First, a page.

For most people the last couple of years have been some of the toughest they have ever been through. In 2020, The Year of the Rat quickly turned to one of survival and existence, with fear around every corner. We then welcomed in the Year of the Ox (2021) with great optimism, but what it ended up teaching us was acceptance, how to ground ourselves and work within a new reality. Perhaps both years have taught us more than we ... read more
“The search for meaning is not always about the answer. It is the process of seeking that also enlightens.” – Demerzel in “Foundation – The Television Series” based on the books by Isaac AsimovFor most people, their Tai Chi or Qigong journey commences because of a desire to improve their physical and/or mental health. At this stage they know little more other than the raft of health benefits, or they saw an ad for classes and thought it might be ... read more
Qigong has its origins amidst the creation of Traditional Chinese Medicine and Taoist thought and philosophy. Most will have heard mention of Yin Yang in relation to our Qigong and Taijiquan, and if not, at least in relation to the Chinese culture.The Yin Yang dates back more than 500 BCE in ancient China, but a lesser-known concept, which had its origin around this time, was the Five Elements, now referred to as The Five Elements Theory. Yin Yang Theory is ... read more
As part of the preparation, potential athletes, their coaches and support staff spent the day at the Olympic Winter Institute of Australia in Melbourne where they were inoculated, measured for uniforms, photographed for ID’s, lectured on the use of marketing and social media, briefed on the layout of the Winter Olympic event arenas as well as learning about Chinese culture and language.JinLi was extremely honoured to be asked to teach our potential athletes a bit more about Chinese culture through ... read more
As a healthcare practitioner for over 26 years, I am well placed to observe clients/patients breathing patterns. One thing has become obvious over that time and it is the fact that most people now seem to have a baseline of chronic stress that has become normalized. I observe this in their; demeanour, muscle tension, speed of speech, symptoms reported and most importantly, by how rapid and shallow their breathing has become. This breathing pattern has become their set point i.e., ... read more
In your first class at JinLi-Wushu Tai Chi you will hear the word “Qigong”. A brief explanation usually follows. The word “Qigong” has two parts to it; firstly ‘Qi’ which is briefly described as vital energy or sometimes life force (and the topic of our discussion); secondly the word ‘gong’ meaning work, skill, labour, cultivation, or effort. So loosely translated, Qigong means energy work/skill. More specifically Qigong (pronounced “chee-gung” and sometimes spelt ‘chi-kung’), is translated from Chinese to mean “Energy ... read more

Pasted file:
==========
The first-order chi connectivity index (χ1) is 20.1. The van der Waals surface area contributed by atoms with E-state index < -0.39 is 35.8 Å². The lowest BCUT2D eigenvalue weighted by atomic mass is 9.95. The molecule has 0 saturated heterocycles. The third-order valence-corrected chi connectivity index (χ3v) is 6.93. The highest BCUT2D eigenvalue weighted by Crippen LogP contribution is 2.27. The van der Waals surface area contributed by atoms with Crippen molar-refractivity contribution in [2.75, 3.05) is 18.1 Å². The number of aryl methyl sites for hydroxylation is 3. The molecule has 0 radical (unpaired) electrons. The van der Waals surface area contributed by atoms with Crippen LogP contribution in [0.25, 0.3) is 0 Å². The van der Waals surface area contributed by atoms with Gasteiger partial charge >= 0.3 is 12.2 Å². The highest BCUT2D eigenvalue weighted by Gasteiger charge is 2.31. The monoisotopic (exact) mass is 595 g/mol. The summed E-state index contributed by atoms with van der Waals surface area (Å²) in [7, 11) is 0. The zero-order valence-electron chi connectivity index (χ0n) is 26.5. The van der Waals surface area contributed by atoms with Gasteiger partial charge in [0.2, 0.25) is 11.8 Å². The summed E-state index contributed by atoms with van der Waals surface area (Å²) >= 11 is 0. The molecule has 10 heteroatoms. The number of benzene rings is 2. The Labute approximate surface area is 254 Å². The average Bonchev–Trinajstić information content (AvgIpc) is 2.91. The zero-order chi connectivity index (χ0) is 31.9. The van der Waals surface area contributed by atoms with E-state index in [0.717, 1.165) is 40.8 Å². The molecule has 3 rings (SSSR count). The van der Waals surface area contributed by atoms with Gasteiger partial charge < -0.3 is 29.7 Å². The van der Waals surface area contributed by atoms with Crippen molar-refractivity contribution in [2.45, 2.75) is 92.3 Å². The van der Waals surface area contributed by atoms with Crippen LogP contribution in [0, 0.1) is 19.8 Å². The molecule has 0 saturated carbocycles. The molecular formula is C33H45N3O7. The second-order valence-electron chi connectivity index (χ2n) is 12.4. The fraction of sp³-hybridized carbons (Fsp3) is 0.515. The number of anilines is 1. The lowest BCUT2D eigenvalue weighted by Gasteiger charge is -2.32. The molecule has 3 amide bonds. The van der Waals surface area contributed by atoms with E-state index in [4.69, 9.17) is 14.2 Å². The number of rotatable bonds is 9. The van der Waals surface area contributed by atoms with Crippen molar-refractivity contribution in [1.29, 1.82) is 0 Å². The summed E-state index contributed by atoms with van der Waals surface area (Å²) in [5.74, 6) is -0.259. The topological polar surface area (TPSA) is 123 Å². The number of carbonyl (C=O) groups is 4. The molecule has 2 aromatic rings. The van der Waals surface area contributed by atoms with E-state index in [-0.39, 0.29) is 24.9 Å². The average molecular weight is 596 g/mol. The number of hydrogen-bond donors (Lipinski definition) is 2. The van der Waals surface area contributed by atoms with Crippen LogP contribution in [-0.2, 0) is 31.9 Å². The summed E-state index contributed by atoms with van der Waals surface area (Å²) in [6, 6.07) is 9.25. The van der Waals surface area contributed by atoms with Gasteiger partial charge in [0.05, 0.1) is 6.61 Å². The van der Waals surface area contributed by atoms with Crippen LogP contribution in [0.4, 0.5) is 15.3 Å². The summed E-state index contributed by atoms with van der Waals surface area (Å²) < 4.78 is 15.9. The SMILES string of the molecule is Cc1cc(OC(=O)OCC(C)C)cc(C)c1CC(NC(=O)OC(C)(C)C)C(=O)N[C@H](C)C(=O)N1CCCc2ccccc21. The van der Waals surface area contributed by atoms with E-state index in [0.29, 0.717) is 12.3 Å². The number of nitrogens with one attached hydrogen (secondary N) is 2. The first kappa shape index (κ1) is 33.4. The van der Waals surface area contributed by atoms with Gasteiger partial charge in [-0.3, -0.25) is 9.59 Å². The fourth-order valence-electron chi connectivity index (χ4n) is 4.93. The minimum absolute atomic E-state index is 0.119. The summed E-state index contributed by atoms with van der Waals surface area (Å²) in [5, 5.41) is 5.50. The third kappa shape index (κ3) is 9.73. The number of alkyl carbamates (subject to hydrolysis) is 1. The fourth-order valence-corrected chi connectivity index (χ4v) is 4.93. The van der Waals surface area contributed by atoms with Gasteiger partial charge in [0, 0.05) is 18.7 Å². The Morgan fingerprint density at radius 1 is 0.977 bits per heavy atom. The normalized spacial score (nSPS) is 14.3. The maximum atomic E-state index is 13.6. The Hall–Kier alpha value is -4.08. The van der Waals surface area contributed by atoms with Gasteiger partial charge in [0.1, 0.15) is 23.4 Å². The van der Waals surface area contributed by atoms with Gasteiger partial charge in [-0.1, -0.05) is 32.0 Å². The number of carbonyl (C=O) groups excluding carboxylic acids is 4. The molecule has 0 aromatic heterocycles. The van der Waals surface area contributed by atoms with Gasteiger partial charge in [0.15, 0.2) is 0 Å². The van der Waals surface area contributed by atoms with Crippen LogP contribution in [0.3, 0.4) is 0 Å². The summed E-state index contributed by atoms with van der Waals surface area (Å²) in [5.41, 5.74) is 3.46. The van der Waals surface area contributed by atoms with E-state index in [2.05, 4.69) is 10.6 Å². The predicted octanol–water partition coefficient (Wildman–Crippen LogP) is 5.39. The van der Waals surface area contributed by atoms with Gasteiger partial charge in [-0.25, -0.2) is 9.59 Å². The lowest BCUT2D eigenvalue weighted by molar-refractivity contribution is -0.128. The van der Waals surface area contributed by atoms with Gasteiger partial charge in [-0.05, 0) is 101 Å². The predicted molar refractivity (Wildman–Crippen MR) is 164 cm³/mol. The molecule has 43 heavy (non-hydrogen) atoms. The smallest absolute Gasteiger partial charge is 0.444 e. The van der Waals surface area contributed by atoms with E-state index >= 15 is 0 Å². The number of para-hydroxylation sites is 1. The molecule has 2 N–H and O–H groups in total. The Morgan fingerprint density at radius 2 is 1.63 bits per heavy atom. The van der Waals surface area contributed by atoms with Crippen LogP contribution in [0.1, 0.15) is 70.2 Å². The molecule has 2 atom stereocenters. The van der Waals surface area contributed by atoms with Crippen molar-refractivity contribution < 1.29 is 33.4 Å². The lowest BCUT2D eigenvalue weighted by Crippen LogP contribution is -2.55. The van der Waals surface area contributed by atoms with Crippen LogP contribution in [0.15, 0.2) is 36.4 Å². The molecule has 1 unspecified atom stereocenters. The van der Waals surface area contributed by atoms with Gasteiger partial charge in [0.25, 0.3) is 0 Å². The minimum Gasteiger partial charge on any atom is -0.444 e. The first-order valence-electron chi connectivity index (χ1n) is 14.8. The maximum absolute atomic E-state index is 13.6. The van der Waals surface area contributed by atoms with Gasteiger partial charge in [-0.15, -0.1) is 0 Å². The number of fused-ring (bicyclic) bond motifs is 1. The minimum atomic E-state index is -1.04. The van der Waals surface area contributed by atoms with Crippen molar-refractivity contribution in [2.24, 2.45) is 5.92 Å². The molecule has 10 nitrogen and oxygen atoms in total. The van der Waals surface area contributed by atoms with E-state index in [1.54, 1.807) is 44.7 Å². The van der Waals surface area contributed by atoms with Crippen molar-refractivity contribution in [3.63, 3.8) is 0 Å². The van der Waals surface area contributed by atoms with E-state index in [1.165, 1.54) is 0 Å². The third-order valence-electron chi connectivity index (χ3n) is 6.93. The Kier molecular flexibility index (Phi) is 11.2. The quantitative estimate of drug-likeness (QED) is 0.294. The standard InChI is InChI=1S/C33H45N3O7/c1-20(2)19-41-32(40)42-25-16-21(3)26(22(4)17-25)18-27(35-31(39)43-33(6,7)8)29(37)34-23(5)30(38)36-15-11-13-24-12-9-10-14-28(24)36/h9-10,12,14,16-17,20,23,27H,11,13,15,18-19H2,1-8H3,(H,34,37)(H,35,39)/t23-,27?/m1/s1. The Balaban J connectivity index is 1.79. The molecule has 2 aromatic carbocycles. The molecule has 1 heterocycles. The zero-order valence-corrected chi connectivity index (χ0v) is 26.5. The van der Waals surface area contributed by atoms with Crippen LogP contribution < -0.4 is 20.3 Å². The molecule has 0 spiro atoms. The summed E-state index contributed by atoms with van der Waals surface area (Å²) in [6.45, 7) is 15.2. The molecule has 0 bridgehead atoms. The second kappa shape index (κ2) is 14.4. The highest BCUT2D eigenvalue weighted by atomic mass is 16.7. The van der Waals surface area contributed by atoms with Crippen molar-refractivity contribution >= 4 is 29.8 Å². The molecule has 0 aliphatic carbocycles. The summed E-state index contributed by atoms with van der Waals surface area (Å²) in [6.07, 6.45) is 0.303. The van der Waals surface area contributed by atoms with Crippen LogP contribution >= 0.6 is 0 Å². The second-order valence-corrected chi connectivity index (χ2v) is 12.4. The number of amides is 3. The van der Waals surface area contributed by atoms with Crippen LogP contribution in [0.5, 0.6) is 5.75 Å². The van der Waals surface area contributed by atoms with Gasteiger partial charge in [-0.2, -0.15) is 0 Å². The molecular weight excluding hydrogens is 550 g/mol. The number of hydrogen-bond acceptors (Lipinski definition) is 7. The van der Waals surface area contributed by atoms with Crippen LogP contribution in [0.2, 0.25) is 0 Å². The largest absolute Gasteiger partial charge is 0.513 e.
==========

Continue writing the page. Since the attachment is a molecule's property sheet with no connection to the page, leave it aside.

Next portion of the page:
Many people come to class and ask the question, “What is the difference between Taijiquan (Tai Chi) and Qigong?” This usually after first asking, what is ‘quee gong’ (qigong)? And the former is a great question.Many schools, like ours, teach Qigong as an integral part of Taijiquan training. Both are body-mind-breath exercises. Both involve gentle movement, good posture and integrating the breath with movements. But only one has a martial arts application. Both practices cultivate gentle and present mind focus. ... read more
Well, the end of the Rat Year is in sight. Most people will be overjoyed to see the beginning of a new Lunar New Year, although we should all take a moment
to reflect on the lessons 2020 has taught us. We’ve become more resilient, more adaptable, more resourceful and more compassionate. They have been
hard won but each of these qualities will continue to benefit us for the rest of our lives, no more so than in our Tai ... read more
There have been numerous studies done over the last few decades on the therapeutic benefits of Qigong and Tai Chi. If you perform a search on PubMed for Tai Chi you will generate 2,028 abstracts on the therapeutic benefits in just the last decade. Looking across all these studies it becomes obvious there are several factors that contribute to the therapeutic outcome. The most obvious is physical movement, however there are many more that add depth and better health outcomes ... read more
It is surprising to find out just how many Yang Style Taijiquan practitioners have never heard of "The 10 Important Points of Practice", and even more
surprising to find that they don't embody any of the concepts in their practice. Hopefully, the following will provide some insight into what the Points
of Practice are and how to use them.
What are they?
The 10 Important Points of Practice are credited to Yang Chengfu (1883 – 1936), Yang Lu Chan’s (the ... read more